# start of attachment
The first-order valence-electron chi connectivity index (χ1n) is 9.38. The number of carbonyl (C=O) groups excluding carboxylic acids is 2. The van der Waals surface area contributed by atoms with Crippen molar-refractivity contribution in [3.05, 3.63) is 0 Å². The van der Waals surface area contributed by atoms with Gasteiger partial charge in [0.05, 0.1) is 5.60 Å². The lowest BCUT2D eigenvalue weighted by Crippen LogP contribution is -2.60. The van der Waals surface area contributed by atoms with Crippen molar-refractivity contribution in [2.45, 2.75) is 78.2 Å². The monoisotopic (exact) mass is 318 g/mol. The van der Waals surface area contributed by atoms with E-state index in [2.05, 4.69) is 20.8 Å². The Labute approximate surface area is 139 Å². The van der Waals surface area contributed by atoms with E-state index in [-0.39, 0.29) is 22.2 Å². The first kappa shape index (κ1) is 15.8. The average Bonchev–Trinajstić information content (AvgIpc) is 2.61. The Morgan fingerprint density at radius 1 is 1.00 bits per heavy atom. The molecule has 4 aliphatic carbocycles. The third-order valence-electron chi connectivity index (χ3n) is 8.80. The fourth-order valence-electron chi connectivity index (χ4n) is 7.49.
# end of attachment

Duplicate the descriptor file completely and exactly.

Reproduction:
The first-order valence-electron chi connectivity index (χ1n) is 9.38. The number of carbonyl (C=O) groups excluding carboxylic acids is 2. The van der Waals surface area contributed by atoms with Crippen molar-refractivity contribution in [3.05, 3.63) is 0 Å². The van der Waals surface area contributed by atoms with Gasteiger partial charge in [0.05, 0.1) is 5.60 Å². The lowest BCUT2D eigenvalue weighted by Crippen LogP contribution is -2.60. The van der Waals surface area contributed by atoms with Crippen molar-refractivity contribution in [2.45, 2.75) is 78.2 Å². The monoisotopic (exact) mass is 318 g/mol. The van der Waals surface area contributed by atoms with E-state index in [2.05, 4.69) is 20.8 Å². The Labute approximate surface area is 139 Å². The van der Waals surface area contributed by atoms with E-state index in [-0.39, 0.29) is 22.2 Å². The first kappa shape index (κ1) is 15.8. The average Bonchev–Trinajstić information content (AvgIpc) is 2.61. The Morgan fingerprint density at radius 1 is 1.00 bits per heavy atom. The molecule has 4 aliphatic carbocycles. The third-order valence-electron chi connectivity index (χ3n) is 8.80. The fourth-order valence-electron chi connectivity index (χ4n) is 7.49.